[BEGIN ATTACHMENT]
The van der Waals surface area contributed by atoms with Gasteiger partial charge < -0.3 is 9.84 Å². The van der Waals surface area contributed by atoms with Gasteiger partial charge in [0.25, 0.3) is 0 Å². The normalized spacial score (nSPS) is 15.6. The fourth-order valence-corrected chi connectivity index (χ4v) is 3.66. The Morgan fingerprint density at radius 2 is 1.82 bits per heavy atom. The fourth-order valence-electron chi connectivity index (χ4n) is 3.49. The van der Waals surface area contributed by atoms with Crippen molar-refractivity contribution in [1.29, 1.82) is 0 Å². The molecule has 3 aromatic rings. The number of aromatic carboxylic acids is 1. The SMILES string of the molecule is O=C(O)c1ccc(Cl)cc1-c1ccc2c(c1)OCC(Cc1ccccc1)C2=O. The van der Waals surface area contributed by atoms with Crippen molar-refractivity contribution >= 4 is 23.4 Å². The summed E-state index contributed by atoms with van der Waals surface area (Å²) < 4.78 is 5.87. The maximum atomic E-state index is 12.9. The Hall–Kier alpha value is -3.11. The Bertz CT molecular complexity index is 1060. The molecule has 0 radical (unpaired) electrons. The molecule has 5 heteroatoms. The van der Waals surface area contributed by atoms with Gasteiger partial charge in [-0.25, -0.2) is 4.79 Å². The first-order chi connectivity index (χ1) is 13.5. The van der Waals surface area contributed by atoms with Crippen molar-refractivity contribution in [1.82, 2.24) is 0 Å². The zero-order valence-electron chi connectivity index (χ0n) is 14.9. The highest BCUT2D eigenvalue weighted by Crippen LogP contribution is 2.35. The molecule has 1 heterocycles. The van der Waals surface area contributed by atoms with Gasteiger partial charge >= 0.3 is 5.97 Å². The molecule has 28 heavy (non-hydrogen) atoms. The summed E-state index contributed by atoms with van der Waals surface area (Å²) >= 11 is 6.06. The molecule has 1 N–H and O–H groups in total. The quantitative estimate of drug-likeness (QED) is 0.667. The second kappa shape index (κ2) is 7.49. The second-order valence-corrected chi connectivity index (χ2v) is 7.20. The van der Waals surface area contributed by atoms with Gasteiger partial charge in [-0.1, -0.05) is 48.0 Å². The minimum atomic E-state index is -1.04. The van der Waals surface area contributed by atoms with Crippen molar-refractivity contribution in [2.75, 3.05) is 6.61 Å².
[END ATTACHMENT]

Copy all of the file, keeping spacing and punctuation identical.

The van der Waals surface area contributed by atoms with Gasteiger partial charge < -0.3 is 9.84 Å². The van der Waals surface area contributed by atoms with Gasteiger partial charge in [0.25, 0.3) is 0 Å². The normalized spacial score (nSPS) is 15.6. The fourth-order valence-corrected chi connectivity index (χ4v) is 3.66. The Morgan fingerprint density at radius 2 is 1.82 bits per heavy atom. The fourth-order valence-electron chi connectivity index (χ4n) is 3.49. The van der Waals surface area contributed by atoms with Crippen molar-refractivity contribution in [1.29, 1.82) is 0 Å². The molecule has 3 aromatic rings. The number of aromatic carboxylic acids is 1. The SMILES string of the molecule is O=C(O)c1ccc(Cl)cc1-c1ccc2c(c1)OCC(Cc1ccccc1)C2=O. The van der Waals surface area contributed by atoms with Crippen molar-refractivity contribution >= 4 is 23.4 Å². The summed E-state index contributed by atoms with van der Waals surface area (Å²) < 4.78 is 5.87. The maximum atomic E-state index is 12.9. The Hall–Kier alpha value is -3.11. The Bertz CT molecular complexity index is 1060. The molecule has 0 radical (unpaired) electrons. The molecule has 5 heteroatoms. The van der Waals surface area contributed by atoms with Gasteiger partial charge in [-0.25, -0.2) is 4.79 Å². The first-order chi connectivity index (χ1) is 13.5. The van der Waals surface area contributed by atoms with Crippen molar-refractivity contribution in [1.82, 2.24) is 0 Å². The zero-order valence-electron chi connectivity index (χ0n) is 14.9. The highest BCUT2D eigenvalue weighted by Crippen LogP contribution is 2.35. The molecule has 1 heterocycles. The van der Waals surface area contributed by atoms with Gasteiger partial charge >= 0.3 is 5.97 Å². The molecule has 28 heavy (non-hydrogen) atoms. The summed E-state index contributed by atoms with van der Waals surface area (Å²) >= 11 is 6.06. The molecule has 1 N–H and O–H groups in total. The quantitative estimate of drug-likeness (QED) is 0.667. The second kappa shape index (κ2) is 7.49. The second-order valence-corrected chi connectivity index (χ2v) is 7.20. The van der Waals surface area contributed by atoms with Gasteiger partial charge in [-0.1, -0.05) is 48.0 Å². The minimum atomic E-state index is -1.04. The van der Waals surface area contributed by atoms with Crippen molar-refractivity contribution in [2.75, 3.05) is 6.61 Å².